Uighur woman Gulbahar Jelilova yesterday shared her account of being tortured and raped in Chinese prison camps, calling on Taiwanese to save other Uighurs still imprisoned by China.
At a news conference organized by the Taiwan East Turkestan Association, Jelilova said that she now lives in Turkey and came to Taiwan with the help of the association and other groups.
She spoke in her native Uighur, with translation into Chinese provided by Japan Uighur Association chairman Ilham Mahmut.
Photo: Peng Wan-hsin, Taipei Times
Jelilova, an ethnic Uighur who holds Kazakh citizenship because her family is from Kazakhstan, said that for more than 20 years she had done business close to the border with China.
Jelilova said that during a trip to Urumqi in May 2017, she was arrested by Chinese authorities, who accused her of illegally transferring foreign funds.
She was taken to a prison camp outside of the city and later transported to another one, spending 15 months being interrogated and tortured, Jelilova said.
“On the first day, the Chinese guards put heavy shackles on my legs and a hood over my head so I could not see,” Jelilova said.
“Then they interrogated me repeatedly and beat me up, with some sessions lasting more than 24 hours, and did not allow me to drink water,” she said.
“I lost consciousness many times, but they continued the punishment, demanding answers to their questions,” she added.
“After three months, following one interrogation they produced a statement for me to sign that admitted my ‘crime,’ but I refused to sign,” Jelilova said. “Then they took me outside to a group of men, who raped me. That is how they force women to confess.”
“I was put in a big cell with about 40 women that had no bathing or sanitation facilities, only a bucket of water for our use,” she said. “We had to raise our hand to ask permission to use the toilet, which was in another room.”
The women were given two pills each week and a monthly injection, she said.
“We did not know what was in the medicine. Our bodies had bad reactions to the medicine, and young girls did not have their periods, but they did not allow us to see a doctor,” Jelilova said.
She said that she was lucky, because her family is from Kazakhstan.
“My daughters wrote letters to many countries to search for me, not sure if I was still alive. Finally, the UN took up my case and sent letters to the Chinese government and I was released in September last year,” Jelilova said.
Jelilova is to speak at a special seminar tomorrow at the National 228 Memorial Museum, which is hosting the exhibit “A Prison Without Walls — East Turkestan Today” of photographs of the Xinjiang prison camps until Nov. 17.
EFFICIENCY: The rules for Philippine arrivals were revised after 17.6% of arrivals with symptoms tested positive, compared with 0.7% of those with no symptoms Starting today, Chinese spouses who hold a reunion permit can apply to enter Taiwan and travelers without symptoms from the Philippines do not need to be tested for COVID-19 upon arrival, but are to be tested after a 14-day quarantine, the Central Epidemic Command Center (CECC) said yesterday. Minister of Health and Welfare Chen Shih-chung (陳時中), who heads the center, said that from today, Chinese who are married to a Taiwanese citizen and hold a reunion permit can apply to the National Immigration Agency for entry into Taiwan. Chinese who are married to a foreign national and hold an accompanied reunion permit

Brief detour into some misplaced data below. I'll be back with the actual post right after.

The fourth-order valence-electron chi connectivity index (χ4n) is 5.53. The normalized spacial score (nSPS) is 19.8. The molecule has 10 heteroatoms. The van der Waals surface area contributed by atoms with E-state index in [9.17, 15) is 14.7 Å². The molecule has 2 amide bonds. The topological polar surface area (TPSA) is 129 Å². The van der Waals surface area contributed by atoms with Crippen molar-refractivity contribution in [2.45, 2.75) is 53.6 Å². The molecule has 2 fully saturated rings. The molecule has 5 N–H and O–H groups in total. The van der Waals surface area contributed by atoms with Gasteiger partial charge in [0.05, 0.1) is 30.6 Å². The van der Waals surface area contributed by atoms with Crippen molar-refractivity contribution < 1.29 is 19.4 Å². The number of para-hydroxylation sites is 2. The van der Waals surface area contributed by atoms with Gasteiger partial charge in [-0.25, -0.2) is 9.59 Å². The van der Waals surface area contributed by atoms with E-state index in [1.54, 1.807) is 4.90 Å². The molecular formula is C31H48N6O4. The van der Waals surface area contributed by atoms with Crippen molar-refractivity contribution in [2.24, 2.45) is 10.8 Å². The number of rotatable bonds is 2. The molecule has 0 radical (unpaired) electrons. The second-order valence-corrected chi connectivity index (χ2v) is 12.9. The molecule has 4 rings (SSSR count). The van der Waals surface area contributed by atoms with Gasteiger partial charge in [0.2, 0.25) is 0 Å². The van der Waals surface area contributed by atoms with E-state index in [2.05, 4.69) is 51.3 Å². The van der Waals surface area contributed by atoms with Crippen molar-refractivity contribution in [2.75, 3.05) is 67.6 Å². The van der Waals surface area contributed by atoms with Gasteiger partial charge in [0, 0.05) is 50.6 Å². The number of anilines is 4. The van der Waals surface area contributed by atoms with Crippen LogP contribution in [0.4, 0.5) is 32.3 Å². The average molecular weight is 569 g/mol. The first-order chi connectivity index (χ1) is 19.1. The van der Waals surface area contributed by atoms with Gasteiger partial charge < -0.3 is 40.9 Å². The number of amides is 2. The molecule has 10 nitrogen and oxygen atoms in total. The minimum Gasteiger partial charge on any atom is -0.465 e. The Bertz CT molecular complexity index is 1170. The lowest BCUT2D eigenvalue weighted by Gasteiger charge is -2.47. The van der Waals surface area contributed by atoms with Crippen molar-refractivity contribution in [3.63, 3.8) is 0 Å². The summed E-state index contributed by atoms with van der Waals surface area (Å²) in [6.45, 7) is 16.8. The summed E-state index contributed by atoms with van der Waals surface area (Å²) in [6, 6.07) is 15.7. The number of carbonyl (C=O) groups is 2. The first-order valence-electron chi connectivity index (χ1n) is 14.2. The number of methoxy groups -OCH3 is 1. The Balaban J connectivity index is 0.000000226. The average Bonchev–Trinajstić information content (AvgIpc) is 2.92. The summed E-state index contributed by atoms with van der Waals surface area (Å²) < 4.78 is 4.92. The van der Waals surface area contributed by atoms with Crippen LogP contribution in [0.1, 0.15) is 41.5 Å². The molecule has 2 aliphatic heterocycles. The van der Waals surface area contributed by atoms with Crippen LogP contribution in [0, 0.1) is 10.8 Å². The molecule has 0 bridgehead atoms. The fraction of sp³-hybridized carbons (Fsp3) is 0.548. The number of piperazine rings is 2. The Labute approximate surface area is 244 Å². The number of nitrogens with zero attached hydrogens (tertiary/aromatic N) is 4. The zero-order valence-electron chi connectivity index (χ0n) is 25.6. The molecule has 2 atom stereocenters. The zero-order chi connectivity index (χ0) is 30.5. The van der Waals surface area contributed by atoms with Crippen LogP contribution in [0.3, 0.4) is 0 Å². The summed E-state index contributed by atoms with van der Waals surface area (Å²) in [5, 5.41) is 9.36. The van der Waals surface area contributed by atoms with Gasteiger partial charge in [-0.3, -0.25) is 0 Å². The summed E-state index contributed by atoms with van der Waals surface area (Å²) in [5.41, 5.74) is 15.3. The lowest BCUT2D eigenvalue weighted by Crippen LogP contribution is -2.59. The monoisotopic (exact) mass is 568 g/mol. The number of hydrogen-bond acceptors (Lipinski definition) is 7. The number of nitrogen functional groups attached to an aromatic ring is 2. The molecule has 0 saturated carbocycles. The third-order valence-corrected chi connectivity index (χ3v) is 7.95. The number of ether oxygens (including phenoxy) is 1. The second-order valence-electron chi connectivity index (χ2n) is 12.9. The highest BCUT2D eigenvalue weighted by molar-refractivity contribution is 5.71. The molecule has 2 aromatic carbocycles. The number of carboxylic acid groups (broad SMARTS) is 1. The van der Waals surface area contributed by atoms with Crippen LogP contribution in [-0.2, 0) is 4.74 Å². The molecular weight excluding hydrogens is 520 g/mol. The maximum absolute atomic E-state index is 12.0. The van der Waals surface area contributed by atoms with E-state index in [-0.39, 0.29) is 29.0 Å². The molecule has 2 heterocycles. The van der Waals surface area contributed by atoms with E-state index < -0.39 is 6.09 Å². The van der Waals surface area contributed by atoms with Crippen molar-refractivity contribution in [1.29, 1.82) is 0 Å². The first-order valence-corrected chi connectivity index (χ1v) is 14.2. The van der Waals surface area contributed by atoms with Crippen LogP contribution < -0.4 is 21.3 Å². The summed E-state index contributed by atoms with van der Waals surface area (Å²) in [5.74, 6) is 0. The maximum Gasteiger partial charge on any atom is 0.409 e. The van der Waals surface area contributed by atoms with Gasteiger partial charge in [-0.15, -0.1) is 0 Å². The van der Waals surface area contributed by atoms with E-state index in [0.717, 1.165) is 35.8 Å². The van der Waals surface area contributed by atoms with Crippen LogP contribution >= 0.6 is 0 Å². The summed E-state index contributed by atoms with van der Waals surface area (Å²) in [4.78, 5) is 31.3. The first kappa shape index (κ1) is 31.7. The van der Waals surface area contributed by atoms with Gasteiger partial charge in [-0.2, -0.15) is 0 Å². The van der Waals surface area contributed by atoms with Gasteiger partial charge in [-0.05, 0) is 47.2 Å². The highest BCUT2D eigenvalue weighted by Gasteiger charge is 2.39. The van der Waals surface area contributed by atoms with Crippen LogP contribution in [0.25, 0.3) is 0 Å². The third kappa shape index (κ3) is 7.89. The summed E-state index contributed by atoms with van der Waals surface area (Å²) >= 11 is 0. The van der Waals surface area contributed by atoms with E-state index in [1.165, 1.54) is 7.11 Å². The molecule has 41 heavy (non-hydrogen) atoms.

PENGHU INSPECTION: Taiwan cannot let its enemies strut around in its airspace, Tsai said, one day after a Chinese spokesman denied a median line exists in the Taiwan Strait Following China’s assertion on Monday that there is no “median line” in the Taiwan Strait, President Tsai Ing-wen (蔡英文) yesterday pledged to defend the nation’s airspace during a visit to an air force base in Penghu, saying that Taiwan cannot allow others to flex their military muscle in its territorial airspace. Tsai praised the “heroic performance” of the pilots of the Indigenous Defense Fighters who have been intercepting Chinese People’s Liberation Army Air Force planes in recent days. “I have a lot of confidence in you. As soldiers of the Republic of China [ROC], how could we let enemies strut
CONSOLIDATION? Taiwan Thinktank deputy executive-general Doong Sy-chi said Beijing’s intimidation tactics are further alienating those who identify as Chinese Only 2 percent of respondents to a poll on constitutional amendments and national identity identified as Chinese, while 62.6 percent identified as Taiwanese, the Taiwan Thinktank said yesterday. Legislators have proposed amendments to the Additional Articles of the Constitution (憲法增修條文), which would change the definition of the nation’s territory, remove the Taiwan Provincial Government as an entity, prioritize the use of “Taiwan” for national groups at international events, and remove restrictions on defining the national emblem, national flag and national anthem. The poll showed that 80.5 percent of respondents agreed that the nation should participate as “Taiwan” at events organized by world
BALANCED DEVELOPMENT: TSMC chairman Mark Liu said the firm is committed to local investment: a third in the north, a third in the center, a third in the south Taiwan Semiconductor Manufacturing Co (TSMC, 台積電), the world’s biggest contract chipmaker, yesterday said that, based on its strategy of balancing capacity, it plans to make northern Taiwan its manufacturing hub for advanced technologies that go beyond 2 nanometers. “As the company is committed to investing in Taiwan, we try to deploy one-third [of our total production capacity] in the north and have one-third each in the center and south” of the nation, TSMC chairman Mark Liu (劉德音) told reporters on the sidelines of Semicon Taiwan’s Master Forum in Taipei. TSMC last year reached its goal of deploying capacity equally across those parts